Early on Juni Taisen showcases competent visuals that help to craft wonderfully chaotic battles, particularly when the Juni Taisen combat first kicks off with a Boar vs Rabbit fight. But unfortunately, like so many other anime this Fall season, that initial quality is just not to be. Most anime drop off a little in terms of visual fidelity, schedules too tight to keep everything looking quite so fresh and crisp as early on. But Juni Taisen, like much of the Fall season, crumbles hard. Episodes become difficult to enjoy, with rough, detail-lacking visuals that hardly impress, let alone captivate. Juni Taisen begins to look more frequently unattractive than engaging, with characters so off-model, so devoid of greater detail that it almost feels like an entirely different series at times.
This is somewhat saved late in the game, as the anime makes a sudden and hard switch to CGI for a couple of climatic battles. It’s a jarring maneuver, one of which you’d have to be outright blind not to notice, but in some ways improves the series’ ability to craft impressive combat. While the CGI is obvious, and a jarring match for the 2D work, it’s so much more fluid, uniform, and altogether able to depict the frantic fighting that made Juni Taisen so appealing in its first episode. In fact, it generally works so well, it’s a shame they didn’t switch to its usage sooner.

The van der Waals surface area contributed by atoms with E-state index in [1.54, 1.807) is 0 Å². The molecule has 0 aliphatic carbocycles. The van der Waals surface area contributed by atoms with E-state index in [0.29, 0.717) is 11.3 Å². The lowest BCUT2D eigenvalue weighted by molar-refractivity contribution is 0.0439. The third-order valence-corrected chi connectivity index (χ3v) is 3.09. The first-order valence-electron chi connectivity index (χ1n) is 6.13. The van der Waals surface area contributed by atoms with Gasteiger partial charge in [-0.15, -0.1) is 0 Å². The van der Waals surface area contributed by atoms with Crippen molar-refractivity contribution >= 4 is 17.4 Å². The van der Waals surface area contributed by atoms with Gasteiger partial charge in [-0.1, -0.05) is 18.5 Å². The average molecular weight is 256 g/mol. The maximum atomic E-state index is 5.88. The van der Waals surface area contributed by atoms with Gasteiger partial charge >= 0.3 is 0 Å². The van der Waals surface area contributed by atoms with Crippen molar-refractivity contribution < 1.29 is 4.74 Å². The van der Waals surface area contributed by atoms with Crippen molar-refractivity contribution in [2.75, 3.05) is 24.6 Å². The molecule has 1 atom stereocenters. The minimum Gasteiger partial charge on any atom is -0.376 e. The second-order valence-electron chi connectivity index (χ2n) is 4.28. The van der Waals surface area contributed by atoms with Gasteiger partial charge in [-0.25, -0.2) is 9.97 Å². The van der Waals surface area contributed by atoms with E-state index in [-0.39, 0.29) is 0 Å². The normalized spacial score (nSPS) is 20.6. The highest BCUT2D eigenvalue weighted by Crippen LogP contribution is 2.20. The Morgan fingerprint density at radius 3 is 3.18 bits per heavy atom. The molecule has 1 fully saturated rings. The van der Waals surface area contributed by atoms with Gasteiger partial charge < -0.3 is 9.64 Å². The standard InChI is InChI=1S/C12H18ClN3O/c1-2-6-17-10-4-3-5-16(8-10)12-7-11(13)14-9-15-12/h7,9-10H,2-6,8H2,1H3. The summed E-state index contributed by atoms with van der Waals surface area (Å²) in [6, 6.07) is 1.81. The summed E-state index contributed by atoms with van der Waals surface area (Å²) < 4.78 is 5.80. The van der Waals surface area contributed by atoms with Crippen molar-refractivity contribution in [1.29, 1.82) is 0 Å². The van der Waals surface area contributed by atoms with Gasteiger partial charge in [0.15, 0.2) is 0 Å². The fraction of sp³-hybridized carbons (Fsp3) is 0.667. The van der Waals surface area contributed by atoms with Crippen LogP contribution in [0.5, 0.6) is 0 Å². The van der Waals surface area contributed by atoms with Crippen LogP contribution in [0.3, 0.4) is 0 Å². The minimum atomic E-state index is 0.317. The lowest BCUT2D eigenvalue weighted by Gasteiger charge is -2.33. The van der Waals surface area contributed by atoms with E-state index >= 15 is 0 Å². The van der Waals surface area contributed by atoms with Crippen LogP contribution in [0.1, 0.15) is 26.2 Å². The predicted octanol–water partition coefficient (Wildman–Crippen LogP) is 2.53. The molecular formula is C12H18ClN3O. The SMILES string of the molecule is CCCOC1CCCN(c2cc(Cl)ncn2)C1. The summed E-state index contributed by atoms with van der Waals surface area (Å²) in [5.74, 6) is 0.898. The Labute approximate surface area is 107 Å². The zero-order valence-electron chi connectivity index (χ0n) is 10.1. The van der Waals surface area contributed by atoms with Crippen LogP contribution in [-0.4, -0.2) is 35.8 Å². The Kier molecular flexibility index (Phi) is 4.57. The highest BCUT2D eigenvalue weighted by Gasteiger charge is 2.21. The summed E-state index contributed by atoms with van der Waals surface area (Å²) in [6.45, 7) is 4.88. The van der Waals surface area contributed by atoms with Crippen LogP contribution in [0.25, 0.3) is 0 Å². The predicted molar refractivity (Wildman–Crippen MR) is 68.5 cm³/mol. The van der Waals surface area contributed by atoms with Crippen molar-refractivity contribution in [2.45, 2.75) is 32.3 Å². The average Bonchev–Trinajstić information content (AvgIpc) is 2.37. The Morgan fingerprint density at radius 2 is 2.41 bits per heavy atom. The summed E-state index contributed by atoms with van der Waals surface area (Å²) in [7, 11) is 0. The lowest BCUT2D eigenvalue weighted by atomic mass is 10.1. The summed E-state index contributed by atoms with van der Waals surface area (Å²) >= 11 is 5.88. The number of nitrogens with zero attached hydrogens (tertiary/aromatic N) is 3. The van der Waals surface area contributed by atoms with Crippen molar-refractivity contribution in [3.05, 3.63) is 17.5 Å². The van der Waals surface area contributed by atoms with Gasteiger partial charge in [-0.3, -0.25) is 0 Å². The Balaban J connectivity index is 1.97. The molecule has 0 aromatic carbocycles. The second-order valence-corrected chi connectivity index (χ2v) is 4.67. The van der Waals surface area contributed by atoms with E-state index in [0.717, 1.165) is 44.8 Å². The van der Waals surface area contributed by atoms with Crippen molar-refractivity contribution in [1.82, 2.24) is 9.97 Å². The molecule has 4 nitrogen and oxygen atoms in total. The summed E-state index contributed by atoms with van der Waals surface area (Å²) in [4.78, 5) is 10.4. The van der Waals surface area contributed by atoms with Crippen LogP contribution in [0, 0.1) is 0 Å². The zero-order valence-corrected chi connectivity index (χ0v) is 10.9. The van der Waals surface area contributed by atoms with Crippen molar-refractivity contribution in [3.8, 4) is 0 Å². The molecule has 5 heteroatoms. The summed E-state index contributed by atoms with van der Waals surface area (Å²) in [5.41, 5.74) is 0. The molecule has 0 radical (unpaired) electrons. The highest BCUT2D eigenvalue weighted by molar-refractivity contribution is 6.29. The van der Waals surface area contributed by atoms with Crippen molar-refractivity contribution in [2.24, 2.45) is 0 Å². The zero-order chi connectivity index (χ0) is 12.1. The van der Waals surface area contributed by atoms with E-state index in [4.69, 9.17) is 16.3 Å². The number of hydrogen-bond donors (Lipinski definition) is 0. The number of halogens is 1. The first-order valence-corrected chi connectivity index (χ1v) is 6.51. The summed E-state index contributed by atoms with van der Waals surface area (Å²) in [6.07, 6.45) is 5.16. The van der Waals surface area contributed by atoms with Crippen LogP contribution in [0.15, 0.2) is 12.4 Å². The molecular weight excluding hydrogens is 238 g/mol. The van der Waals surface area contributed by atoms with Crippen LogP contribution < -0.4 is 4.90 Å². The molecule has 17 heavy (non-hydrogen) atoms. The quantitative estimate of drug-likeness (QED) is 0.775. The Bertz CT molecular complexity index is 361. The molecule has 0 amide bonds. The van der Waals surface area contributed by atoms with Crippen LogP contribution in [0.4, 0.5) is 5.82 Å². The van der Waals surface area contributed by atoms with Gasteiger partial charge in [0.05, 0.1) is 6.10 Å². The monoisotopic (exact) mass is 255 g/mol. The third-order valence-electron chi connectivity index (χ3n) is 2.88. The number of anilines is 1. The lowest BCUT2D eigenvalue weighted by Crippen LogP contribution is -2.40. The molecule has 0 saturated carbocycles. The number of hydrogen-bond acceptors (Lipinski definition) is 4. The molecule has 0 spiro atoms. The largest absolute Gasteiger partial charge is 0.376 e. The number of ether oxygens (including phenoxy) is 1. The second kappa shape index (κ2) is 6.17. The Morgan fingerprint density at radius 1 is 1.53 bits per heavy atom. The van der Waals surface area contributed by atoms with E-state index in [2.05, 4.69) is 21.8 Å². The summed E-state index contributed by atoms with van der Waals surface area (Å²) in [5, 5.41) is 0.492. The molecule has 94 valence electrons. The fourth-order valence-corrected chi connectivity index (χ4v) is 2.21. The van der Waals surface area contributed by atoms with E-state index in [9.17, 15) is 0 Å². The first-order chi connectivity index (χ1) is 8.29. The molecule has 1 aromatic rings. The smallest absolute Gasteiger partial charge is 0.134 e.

Where action fails, character is there to try and lift things back up. While it’s enjoyable to explore the origins of many of the series’ fighters, it hardly feels a proper band-aid for the overly predictable nature of the series. What’s perhaps more surprising though, is that none of this character work is present in the original Light Novel this series has been adapted from. In fact, all the fighters in the Light Novel get little more than a paragraph describing their origins. The anime expands on their histories, greatly, and turns that into the focus.
While most Light Novel anime tend to adapt multiple volumes to one anime season (Ex: Devil is a Part-Timer is a culmination of two Light Novel volumes for its single anime season, plus some anime only content) Juni Taisen is twelve-episodes for a single volume. A Single Volume. The character work, the season’s sole boon, is also responsible for really padding things out. It almost makes me wonder if Juni Taisen would’ve been best experienced as a two-hour anime film, offering some expanded character exploration, but keeping the action and mayhem front and center, paired down to a, ultimately, shorter run time.
In conclusion Juni Taisen’s character work isn’t enough to fully ignore the troubled art and predictable nature. It continually hamstrings the series. While the Light Novel is already getting a sequel, the anime seems a one off, with an ending that’s slightly more definitive a conclusion than the Light Novel’s closing moments. Juni Taisen isn’t awful, but by the end of its run it’s not much of a stand out either. If you’re someone who enjoys exploring characters, with decent action from time to time, Juni Taisen is a fun, if overly predictable romp.